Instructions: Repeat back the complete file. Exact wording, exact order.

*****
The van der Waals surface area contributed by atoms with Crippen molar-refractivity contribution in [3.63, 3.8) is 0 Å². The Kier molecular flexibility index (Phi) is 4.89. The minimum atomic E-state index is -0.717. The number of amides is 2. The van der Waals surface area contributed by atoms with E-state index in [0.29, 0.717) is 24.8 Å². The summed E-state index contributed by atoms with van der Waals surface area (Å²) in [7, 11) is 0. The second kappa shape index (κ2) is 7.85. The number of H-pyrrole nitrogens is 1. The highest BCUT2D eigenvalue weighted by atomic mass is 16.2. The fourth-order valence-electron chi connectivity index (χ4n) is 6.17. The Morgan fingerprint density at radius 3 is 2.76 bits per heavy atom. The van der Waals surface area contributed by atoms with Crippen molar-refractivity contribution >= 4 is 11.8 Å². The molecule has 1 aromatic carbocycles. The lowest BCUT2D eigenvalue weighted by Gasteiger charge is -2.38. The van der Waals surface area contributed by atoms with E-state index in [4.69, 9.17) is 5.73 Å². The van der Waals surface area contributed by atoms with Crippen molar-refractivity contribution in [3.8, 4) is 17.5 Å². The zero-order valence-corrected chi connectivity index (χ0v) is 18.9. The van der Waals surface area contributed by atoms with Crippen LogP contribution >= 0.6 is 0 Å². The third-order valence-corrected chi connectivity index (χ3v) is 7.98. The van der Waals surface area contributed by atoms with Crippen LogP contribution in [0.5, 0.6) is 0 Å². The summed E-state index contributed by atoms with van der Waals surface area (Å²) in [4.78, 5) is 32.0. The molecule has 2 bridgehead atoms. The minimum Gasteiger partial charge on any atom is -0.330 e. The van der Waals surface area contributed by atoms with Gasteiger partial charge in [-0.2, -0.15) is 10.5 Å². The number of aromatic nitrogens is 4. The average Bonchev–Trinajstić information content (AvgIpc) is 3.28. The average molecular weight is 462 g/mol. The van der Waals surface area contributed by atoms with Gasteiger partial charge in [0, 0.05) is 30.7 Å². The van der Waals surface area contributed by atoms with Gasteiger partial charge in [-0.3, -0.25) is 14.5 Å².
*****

The van der Waals surface area contributed by atoms with Crippen molar-refractivity contribution in [3.63, 3.8) is 0 Å². The Kier molecular flexibility index (Phi) is 4.89. The minimum atomic E-state index is -0.717. The number of amides is 2. The van der Waals surface area contributed by atoms with E-state index in [0.29, 0.717) is 24.8 Å². The summed E-state index contributed by atoms with van der Waals surface area (Å²) in [7, 11) is 0. The second kappa shape index (κ2) is 7.85. The number of H-pyrrole nitrogens is 1. The highest BCUT2D eigenvalue weighted by atomic mass is 16.2. The fourth-order valence-electron chi connectivity index (χ4n) is 6.17. The Morgan fingerprint density at radius 3 is 2.76 bits per heavy atom. The van der Waals surface area contributed by atoms with Crippen molar-refractivity contribution >= 4 is 11.8 Å². The molecule has 1 aromatic carbocycles. The lowest BCUT2D eigenvalue weighted by Gasteiger charge is -2.38. The van der Waals surface area contributed by atoms with E-state index in [4.69, 9.17) is 5.73 Å². The van der Waals surface area contributed by atoms with Crippen molar-refractivity contribution in [3.8, 4) is 17.5 Å². The zero-order valence-corrected chi connectivity index (χ0v) is 18.9. The van der Waals surface area contributed by atoms with Crippen LogP contribution >= 0.6 is 0 Å². The third-order valence-corrected chi connectivity index (χ3v) is 7.98. The van der Waals surface area contributed by atoms with Crippen LogP contribution in [0.5, 0.6) is 0 Å². The summed E-state index contributed by atoms with van der Waals surface area (Å²) in [4.78, 5) is 32.0. The molecule has 2 bridgehead atoms. The minimum Gasteiger partial charge on any atom is -0.330 e. The van der Waals surface area contributed by atoms with Gasteiger partial charge in [-0.2, -0.15) is 10.5 Å². The number of aromatic nitrogens is 4. The average Bonchev–Trinajstić information content (AvgIpc) is 3.28. The average molecular weight is 462 g/mol. The van der Waals surface area contributed by atoms with Gasteiger partial charge in [0, 0.05) is 30.7 Å². The van der Waals surface area contributed by atoms with Gasteiger partial charge in [-0.3, -0.25) is 14.5 Å².